Its hard to grow up without hearing your parents or grandparents say “back in my day…” and then alluding to some life altering technology or new luxury that they didn’t have available to them when they were our age.
While the message was usually “hey appreciate how easy you’re life is, it was tougher back in my day” I catch myself saying the same thing to kids that aren’t more than a decade younger than me.
Just the other day I was talking to my teenage cousin who’s excited about getting her drivers license next year. Working in an industry that lives and dies by efficiency of driving routes, naturally I asked her if she was learning the shortest or quickest way to drive around the city.
With a not-so-sly rolling of the eyes she hit me with the news I have obviously been missing out on, “That’s what my iPhone is for… duh”
I was shocked, and not by the blatant exasperation, but that I realized that I had learned to drive before the iPhone was invented. I had to know where I was going before I got into the car or have a map book on hand and figure it out along the way.
How did I ever make it to where I was going without live turn by turn direction?
But my point isn’t to reminisce about the good ol’ days. My point is that there has been a huge change in the ways we can consume information. iPhones, iPads, Kindles and the like, all didn’t exist a few years ago. The personal computer was the end all be all of internet activity.
Today it seem that the personal computer is just a “thing I have to sync my ipod to.” But today I’m not even going to talk about how “we” consume information but rather how our customers consume information (and all you need is an internet connection on your favorite browsing device).
So what’s an Internet Browser?
A browser is like your window to the internet. At the most basic level, its a software program that lets you see web pages. The fact that you’re reading this means you’re already using one.
Popular browsers include Internet Explorer (IE), Firefox, Chrome, Safari (Mac only), and Opera. (There are dozens of smaller players out there but we’re only going to focus on the mayor ones at this point.) And most of these have mobile versions as well to run on smart phones.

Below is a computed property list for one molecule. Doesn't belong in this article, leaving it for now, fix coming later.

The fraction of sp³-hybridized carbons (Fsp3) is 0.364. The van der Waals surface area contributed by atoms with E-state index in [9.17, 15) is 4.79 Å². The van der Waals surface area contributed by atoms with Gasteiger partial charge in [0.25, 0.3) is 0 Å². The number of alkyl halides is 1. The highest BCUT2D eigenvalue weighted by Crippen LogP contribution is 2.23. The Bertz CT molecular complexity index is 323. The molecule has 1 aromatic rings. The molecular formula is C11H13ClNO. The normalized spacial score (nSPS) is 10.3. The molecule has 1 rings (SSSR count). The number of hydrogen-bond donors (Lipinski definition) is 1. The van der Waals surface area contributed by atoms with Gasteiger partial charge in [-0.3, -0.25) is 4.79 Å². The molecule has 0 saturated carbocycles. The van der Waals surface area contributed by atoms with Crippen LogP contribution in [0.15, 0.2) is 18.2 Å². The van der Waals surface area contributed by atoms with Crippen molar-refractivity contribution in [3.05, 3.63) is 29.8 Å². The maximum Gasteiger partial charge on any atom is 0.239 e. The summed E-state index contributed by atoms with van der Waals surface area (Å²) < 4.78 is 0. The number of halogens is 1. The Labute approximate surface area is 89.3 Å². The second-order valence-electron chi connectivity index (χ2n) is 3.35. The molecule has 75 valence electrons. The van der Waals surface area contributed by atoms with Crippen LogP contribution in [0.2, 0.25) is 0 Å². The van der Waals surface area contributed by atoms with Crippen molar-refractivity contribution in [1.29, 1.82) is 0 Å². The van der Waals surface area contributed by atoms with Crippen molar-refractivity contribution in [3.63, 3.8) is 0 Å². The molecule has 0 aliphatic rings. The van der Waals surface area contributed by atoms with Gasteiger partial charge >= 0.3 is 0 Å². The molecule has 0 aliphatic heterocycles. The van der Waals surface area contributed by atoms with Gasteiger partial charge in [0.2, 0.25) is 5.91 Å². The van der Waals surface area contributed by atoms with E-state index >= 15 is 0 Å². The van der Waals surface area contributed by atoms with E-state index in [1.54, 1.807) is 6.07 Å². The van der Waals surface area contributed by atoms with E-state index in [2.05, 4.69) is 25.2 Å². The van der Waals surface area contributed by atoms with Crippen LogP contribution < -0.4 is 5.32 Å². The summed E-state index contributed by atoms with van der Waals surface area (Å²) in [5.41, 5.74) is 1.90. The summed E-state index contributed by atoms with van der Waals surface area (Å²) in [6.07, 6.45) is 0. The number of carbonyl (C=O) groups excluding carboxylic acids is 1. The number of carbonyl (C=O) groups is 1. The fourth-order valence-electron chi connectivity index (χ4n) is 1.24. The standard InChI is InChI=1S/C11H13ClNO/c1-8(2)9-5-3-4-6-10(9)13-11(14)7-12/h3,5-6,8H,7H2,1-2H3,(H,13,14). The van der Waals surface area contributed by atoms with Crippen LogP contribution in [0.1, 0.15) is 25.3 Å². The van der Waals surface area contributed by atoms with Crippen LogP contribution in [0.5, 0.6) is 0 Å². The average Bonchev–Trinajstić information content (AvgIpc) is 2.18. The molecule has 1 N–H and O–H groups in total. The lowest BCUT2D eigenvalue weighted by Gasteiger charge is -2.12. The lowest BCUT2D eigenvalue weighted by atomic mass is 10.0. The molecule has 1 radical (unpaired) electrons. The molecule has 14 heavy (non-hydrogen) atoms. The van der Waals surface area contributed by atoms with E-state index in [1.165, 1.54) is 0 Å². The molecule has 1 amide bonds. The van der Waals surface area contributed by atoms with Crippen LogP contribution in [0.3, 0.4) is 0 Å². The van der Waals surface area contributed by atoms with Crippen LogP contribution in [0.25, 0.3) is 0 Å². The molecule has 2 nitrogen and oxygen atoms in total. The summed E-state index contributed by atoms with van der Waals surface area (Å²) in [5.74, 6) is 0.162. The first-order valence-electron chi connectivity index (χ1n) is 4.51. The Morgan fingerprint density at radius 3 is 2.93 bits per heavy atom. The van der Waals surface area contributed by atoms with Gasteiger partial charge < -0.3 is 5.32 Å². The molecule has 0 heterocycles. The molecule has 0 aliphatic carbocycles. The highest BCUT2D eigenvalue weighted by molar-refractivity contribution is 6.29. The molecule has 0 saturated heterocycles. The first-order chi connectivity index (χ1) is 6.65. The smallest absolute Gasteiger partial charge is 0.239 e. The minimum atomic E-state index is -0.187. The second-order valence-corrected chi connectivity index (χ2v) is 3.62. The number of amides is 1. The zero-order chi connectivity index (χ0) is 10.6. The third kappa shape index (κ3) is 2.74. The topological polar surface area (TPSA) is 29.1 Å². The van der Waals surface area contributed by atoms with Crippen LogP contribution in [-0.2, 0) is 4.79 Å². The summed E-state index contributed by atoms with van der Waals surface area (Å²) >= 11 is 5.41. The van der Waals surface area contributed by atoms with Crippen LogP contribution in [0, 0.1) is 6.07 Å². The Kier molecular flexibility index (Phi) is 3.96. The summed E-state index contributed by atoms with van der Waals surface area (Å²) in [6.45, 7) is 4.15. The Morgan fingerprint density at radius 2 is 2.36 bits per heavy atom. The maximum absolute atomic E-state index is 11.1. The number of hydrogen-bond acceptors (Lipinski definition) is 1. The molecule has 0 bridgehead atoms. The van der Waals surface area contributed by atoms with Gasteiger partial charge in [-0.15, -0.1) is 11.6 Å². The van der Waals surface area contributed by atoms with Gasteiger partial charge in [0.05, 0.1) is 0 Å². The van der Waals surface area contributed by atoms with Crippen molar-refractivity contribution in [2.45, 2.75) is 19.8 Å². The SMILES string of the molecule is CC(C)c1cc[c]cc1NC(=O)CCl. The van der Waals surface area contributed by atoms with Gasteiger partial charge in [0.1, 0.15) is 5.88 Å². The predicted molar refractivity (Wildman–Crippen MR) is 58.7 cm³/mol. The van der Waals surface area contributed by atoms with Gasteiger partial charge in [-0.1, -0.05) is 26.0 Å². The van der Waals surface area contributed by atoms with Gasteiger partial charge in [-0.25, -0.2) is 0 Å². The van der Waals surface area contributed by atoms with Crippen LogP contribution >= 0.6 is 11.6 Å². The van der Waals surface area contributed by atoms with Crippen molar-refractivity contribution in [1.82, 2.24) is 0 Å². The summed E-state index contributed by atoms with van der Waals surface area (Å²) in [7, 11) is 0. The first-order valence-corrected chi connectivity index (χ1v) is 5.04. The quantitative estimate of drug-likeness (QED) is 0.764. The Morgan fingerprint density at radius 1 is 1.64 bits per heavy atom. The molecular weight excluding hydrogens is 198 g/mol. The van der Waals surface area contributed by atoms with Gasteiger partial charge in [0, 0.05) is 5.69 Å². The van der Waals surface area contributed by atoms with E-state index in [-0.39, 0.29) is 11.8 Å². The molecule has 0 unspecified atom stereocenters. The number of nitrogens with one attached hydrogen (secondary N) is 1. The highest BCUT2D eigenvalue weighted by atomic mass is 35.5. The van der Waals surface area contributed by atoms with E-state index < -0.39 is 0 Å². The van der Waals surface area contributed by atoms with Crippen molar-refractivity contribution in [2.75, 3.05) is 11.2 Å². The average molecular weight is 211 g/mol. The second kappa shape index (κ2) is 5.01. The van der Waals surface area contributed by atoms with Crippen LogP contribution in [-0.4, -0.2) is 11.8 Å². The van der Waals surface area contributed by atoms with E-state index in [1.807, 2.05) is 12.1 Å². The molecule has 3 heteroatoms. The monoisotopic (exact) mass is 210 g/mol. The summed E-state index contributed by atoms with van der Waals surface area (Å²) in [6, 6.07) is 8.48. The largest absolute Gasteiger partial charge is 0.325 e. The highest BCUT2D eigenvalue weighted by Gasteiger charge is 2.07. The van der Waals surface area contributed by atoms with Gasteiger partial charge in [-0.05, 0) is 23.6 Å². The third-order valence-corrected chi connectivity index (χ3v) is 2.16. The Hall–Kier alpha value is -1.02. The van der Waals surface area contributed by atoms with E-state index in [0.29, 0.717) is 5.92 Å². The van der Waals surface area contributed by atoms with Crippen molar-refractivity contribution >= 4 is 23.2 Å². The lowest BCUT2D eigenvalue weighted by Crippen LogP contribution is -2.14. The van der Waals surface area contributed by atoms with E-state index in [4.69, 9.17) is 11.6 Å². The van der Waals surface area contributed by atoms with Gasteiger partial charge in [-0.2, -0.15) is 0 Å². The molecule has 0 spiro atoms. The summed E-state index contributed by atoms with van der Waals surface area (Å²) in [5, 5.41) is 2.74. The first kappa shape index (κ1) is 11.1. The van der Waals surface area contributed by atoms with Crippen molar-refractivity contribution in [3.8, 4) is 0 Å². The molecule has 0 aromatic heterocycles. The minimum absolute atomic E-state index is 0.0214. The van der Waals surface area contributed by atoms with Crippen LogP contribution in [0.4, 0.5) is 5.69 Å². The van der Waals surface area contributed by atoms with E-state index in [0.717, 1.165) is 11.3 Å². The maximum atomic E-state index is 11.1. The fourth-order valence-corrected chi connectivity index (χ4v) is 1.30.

And like most software, there is more than one version available at any given time.
The companies or organizations that develop the browsers have updates, push out new features, and patch bugs in the software but leave it up to the user (that’s you) to update the software on their own machine.
So how do browsers work?
When a user, often referred to as a “client”, wants to see a webpage, that user types in the URL into the address bar of the browser. Without going into the gritty details, the browser then makes a request to the server where that website is hosted to see that webpage.
What the browser gets back from the server is set of instructions (code) that the browser interprets and displays to the user.
The part of all that that’s pertinent to us is that the browser gets “instructions” to how the page should look, not an exact image.
Ok so why does any of this matter?
Each browser, and even each version of each browser, interprets this set of instructions differently. So that website you had built for your company 5 years ago (ok more like 10 years ago 🙂 may not display properly in the current versions of the major browsers (the very browsers your customers are using to look you up online).
That means those cool custom graphics that were hot 10 years ago may force your text to run off the page or, even worse, not get displayed at all.
If our goal is to make doing business with us as easy as possible, don’t make your customers hunt around a broken website to find what they need.
So what do I do about it?
Well before we go off and start testing our website in a ton of different browsers let’s head over to our trusted friend Google Analytics and see exactly what a majority of our visitors are using to view our site.
A basic, top level report is available to us Audience > Technology > Browser & OS (you’ll see this in your analytics navigation menu)
What this report tells us is what browsers people are using when they visit our website.
We can see from the report in this example that 94% of our traffic comes from IE, Chrome, Firefox, and Safari.
If we drill down into each of those top 4, we can see the break down of each version. For example, if we click on Firefox, we can see that majority of the traffic comes from Firefox versions 9, 12, and 11.
Great! What Now?
Now we want to take a SAMPLING, not every one of them and see how your website looks on those different browsers.
First thing, head over to browsershots.org
Next, pick a few of the top browser versions you just saw in your report.
Enter your website URL into the appropriate place. In this example I’m using my own website but you would fill in your own URL instead of blacktoptolaptop.com
Wait while samples come back to you.
After a few minutes (it can take a long time if you pick too many samplings) you can see screen shots of what your website looks like in different browsers.
Here are some of my results:
I can click on each one of these to get a snapshot of what that particular browser displayed for this particular URL. (It happens to be my homepage)
Hopefully at this point there are no surprises. If you see anything scary, like someone took a sledge hammer to your website, its time to get in touch with your website developer.
Unfortunately all the online browser testing sites I’ve found have been sub-par for testing mobile devices. Probably the easiest way to test your website on an iPhone and Android phones is to just ask somebody that has one and take a look.
Try this out. Let me know what you get back. If everything looks good then rest easy.
If you getting back some ugly results, send them over to your web developer or leave a comment below and I’ll be sure to take a look.